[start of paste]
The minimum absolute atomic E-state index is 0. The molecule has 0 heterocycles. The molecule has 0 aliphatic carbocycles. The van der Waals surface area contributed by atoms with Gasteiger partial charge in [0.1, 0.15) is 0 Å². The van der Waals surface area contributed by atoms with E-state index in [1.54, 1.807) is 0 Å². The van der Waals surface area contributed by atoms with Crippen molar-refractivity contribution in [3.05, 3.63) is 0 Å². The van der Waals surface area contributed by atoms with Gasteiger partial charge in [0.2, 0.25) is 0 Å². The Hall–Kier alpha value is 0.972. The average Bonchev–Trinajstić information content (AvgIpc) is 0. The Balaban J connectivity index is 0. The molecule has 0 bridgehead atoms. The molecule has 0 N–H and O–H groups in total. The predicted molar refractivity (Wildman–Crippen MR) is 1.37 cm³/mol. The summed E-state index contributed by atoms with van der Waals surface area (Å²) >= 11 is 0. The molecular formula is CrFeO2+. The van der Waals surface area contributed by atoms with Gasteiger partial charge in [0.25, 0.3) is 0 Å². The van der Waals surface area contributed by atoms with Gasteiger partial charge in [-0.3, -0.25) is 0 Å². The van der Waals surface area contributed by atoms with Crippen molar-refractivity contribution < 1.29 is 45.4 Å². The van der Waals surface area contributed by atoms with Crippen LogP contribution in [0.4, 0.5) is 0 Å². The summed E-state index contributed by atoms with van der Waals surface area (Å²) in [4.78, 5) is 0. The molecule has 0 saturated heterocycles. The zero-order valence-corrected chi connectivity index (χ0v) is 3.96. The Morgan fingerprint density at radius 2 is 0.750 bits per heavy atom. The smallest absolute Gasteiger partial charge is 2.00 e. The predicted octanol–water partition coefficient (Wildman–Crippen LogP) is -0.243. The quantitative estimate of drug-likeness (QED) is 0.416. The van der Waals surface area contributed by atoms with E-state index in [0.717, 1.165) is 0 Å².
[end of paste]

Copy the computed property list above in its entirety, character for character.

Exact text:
The minimum absolute atomic E-state index is 0. The molecule has 0 heterocycles. The molecule has 0 aliphatic carbocycles. The van der Waals surface area contributed by atoms with Gasteiger partial charge in [0.1, 0.15) is 0 Å². The van der Waals surface area contributed by atoms with E-state index in [1.54, 1.807) is 0 Å². The van der Waals surface area contributed by atoms with Crippen molar-refractivity contribution in [3.05, 3.63) is 0 Å². The van der Waals surface area contributed by atoms with Gasteiger partial charge in [0.2, 0.25) is 0 Å². The Hall–Kier alpha value is 0.972. The average Bonchev–Trinajstić information content (AvgIpc) is 0. The Balaban J connectivity index is 0. The molecule has 0 bridgehead atoms. The molecule has 0 N–H and O–H groups in total. The predicted molar refractivity (Wildman–Crippen MR) is 1.37 cm³/mol. The summed E-state index contributed by atoms with van der Waals surface area (Å²) >= 11 is 0. The molecular formula is CrFeO2+. The van der Waals surface area contributed by atoms with Gasteiger partial charge in [0.25, 0.3) is 0 Å². The van der Waals surface area contributed by atoms with Gasteiger partial charge in [-0.3, -0.25) is 0 Å². The van der Waals surface area contributed by atoms with Crippen molar-refractivity contribution < 1.29 is 45.4 Å². The van der Waals surface area contributed by atoms with Crippen LogP contribution in [0.4, 0.5) is 0 Å². The summed E-state index contributed by atoms with van der Waals surface area (Å²) in [4.78, 5) is 0. The molecule has 0 saturated heterocycles. The zero-order valence-corrected chi connectivity index (χ0v) is 3.96. The Morgan fingerprint density at radius 2 is 0.750 bits per heavy atom. The smallest absolute Gasteiger partial charge is 2.00 e. The predicted octanol–water partition coefficient (Wildman–Crippen LogP) is -0.243. The quantitative estimate of drug-likeness (QED) is 0.416. The van der Waals surface area contributed by atoms with E-state index in [0.717, 1.165) is 0 Å².